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Governing in crisis, and not snapping back after
At the big COVID conference, thoughts on the state of... all this
At the big conference on “Learning from Canada’s COVID-19 Pandemic,” many participants expressed a feeling of catharsis: they had been so worried and busy from 2020 until now that it was a relief simply to share their impressions with other veterans of the battle against a virus that had never paused to ask anyone’s opinion.
This was the event I mentioned in a previous post. Organized by the Institute for Research on Public Policy and the Institute on Governance, it brought together public servants, academics, current or former politicians, and others for two days of discussion about the pandemic, Canada’s response, and the lessons that might be learned for a next time, however next time might be defined.
Many of these people aren’t used to expressing their opinions in front of crowds of strangers, so the event was held, as is common, under the Chatham House Rule: “participants are free to use the information received, but neither the identity nor the affiliation of the speaker(s), nor that of any other participant, may be revealed.” I’m not revealing anything if I list some of the participants in a conference agenda that the organizers published. They included Theresa Tam, the chief public health officer of Canada; several federal deputy ministers including Graham Flack (Treasury Board), Stephen Lucas (Health) and Isabelle Mondou (now at Heritage but she played a senior role in the COVID response); Erin O’Toole, shortly after his farewell speech as an MP; and many others.
In the nature of such events, the conference was low on narrative: it didn’t try to decide anything or set any course of action. It resembled a night at the pub after a softball league game more than a planning meeting. So don’t assume anything I write here is any organization’s official position.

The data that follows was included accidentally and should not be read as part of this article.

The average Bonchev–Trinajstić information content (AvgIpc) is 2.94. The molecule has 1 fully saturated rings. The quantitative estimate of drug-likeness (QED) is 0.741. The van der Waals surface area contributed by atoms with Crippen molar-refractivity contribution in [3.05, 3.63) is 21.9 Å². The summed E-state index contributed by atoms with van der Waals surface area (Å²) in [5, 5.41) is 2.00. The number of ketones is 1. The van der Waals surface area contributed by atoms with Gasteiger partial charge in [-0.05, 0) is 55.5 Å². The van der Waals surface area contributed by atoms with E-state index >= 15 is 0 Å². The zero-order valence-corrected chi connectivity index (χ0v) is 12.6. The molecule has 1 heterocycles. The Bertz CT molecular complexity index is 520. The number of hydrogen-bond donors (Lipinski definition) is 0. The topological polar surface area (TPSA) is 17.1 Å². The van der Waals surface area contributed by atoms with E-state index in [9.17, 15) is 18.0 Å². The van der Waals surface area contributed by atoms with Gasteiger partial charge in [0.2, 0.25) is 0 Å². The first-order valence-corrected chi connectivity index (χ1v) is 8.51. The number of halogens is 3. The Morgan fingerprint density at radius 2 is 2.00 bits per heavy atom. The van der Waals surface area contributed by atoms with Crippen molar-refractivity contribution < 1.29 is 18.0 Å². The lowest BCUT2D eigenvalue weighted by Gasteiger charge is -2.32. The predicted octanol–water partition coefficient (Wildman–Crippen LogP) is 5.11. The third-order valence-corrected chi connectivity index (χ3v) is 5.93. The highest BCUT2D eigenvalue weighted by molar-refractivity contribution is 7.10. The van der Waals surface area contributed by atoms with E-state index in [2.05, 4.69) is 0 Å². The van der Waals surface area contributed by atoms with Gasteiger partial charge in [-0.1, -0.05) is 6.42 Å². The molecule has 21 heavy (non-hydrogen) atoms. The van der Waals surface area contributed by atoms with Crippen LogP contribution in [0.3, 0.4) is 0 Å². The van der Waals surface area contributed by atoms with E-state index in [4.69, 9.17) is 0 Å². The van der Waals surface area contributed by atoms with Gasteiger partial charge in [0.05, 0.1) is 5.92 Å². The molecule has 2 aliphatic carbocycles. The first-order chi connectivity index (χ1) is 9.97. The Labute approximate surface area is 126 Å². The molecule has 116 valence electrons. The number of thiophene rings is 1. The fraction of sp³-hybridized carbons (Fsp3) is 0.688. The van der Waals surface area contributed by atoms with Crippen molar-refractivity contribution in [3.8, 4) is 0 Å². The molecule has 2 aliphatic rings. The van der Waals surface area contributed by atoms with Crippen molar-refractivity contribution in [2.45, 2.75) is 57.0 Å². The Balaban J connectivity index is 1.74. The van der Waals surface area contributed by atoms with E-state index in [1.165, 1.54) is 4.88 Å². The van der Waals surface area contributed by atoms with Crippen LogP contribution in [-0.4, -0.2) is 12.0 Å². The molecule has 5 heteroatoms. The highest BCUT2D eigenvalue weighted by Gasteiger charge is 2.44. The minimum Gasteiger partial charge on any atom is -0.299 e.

Ottawa needs a lot more such amiably chaotic events. It used to have more. In the cursed land of strategic communications we all inhabit, far too many people decide what they’re going to say before ascertaining what they know or think. This is why I lately think of “conversation” and “communications” as near-antonyms, and why I think that’s a problem, and not a small one.
That also means this conference was very far from being the formal stock-taking exercise I suggested in that earlier post. Participants at the IRPP/IOG conference weren’t polled on my suggestion. But several people approached me on Tuesday and Wednesday to tell me they agree strongly that a broad after-action report is needed. This, too, is the sort of thing that used to be obvious and routine, but now seems a relic of another time because governments, by which I mean this one and, incidentally, this one, are more eager to avoid trouble than to prevent catastrophe.
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At the COVID conference, heard several speakers mention the risk of “snapping back,” which would mean returning to old habits instead of applying lessons learned. This isn’t just a real danger, it happens all the time. Most of Canada’s public-health apparatus was built after the Toronto SARS outbreak of 2003, yet by 2020, one participant said, “We clearly were not prepared for this magnitude event.” It wasn’t for lack of effort in the late innings. The big lockdowns started around March 13, but a federal-provincial-territorial working group on the novel coronavirus, consisting mostly of chief medical officers, had been holding virtual meetings three times a week for two months, since early January.